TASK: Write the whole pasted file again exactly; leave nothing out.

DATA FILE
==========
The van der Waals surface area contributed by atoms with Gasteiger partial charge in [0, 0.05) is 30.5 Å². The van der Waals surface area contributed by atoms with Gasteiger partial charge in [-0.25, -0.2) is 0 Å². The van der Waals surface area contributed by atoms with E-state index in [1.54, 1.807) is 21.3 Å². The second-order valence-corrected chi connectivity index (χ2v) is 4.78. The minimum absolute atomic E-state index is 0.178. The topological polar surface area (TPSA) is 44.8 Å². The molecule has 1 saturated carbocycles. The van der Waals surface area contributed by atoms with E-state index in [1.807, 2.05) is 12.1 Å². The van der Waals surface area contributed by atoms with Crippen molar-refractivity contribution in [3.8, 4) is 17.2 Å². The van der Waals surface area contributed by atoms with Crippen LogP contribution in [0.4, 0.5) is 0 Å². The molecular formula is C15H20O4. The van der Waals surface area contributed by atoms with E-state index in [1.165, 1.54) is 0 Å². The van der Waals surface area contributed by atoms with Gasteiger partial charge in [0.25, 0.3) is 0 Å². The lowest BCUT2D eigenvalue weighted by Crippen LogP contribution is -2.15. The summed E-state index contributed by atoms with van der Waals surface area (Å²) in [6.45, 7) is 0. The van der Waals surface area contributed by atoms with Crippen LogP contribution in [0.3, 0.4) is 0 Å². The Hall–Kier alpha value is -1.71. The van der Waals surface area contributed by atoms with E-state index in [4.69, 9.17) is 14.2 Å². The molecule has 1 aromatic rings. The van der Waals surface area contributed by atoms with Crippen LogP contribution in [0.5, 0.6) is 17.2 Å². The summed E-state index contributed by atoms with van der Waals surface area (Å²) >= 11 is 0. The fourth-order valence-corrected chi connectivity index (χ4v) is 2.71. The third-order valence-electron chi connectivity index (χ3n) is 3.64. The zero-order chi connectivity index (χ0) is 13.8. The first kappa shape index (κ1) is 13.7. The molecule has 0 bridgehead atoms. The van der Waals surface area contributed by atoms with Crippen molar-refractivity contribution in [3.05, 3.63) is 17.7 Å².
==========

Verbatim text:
The van der Waals surface area contributed by atoms with Gasteiger partial charge in [0, 0.05) is 30.5 Å². The van der Waals surface area contributed by atoms with Gasteiger partial charge in [-0.25, -0.2) is 0 Å². The van der Waals surface area contributed by atoms with E-state index in [1.54, 1.807) is 21.3 Å². The second-order valence-corrected chi connectivity index (χ2v) is 4.78. The minimum absolute atomic E-state index is 0.178. The topological polar surface area (TPSA) is 44.8 Å². The molecule has 1 saturated carbocycles. The van der Waals surface area contributed by atoms with E-state index in [1.807, 2.05) is 12.1 Å². The van der Waals surface area contributed by atoms with Crippen molar-refractivity contribution in [3.8, 4) is 17.2 Å². The van der Waals surface area contributed by atoms with Crippen LogP contribution in [0.4, 0.5) is 0 Å². The molecular formula is C15H20O4. The van der Waals surface area contributed by atoms with E-state index in [1.165, 1.54) is 0 Å². The van der Waals surface area contributed by atoms with Gasteiger partial charge in [0.25, 0.3) is 0 Å². The lowest BCUT2D eigenvalue weighted by Crippen LogP contribution is -2.15. The summed E-state index contributed by atoms with van der Waals surface area (Å²) in [6.45, 7) is 0. The van der Waals surface area contributed by atoms with Crippen LogP contribution in [0.3, 0.4) is 0 Å². The Hall–Kier alpha value is -1.71. The van der Waals surface area contributed by atoms with E-state index in [4.69, 9.17) is 14.2 Å². The molecule has 1 aromatic rings. The van der Waals surface area contributed by atoms with Crippen LogP contribution in [0.5, 0.6) is 17.2 Å². The summed E-state index contributed by atoms with van der Waals surface area (Å²) >= 11 is 0. The fourth-order valence-corrected chi connectivity index (χ4v) is 2.71. The third-order valence-electron chi connectivity index (χ3n) is 3.64. The zero-order chi connectivity index (χ0) is 13.8. The first kappa shape index (κ1) is 13.7. The molecule has 0 bridgehead atoms. The van der Waals surface area contributed by atoms with Crippen molar-refractivity contribution in [3.05, 3.63) is 17.7 Å².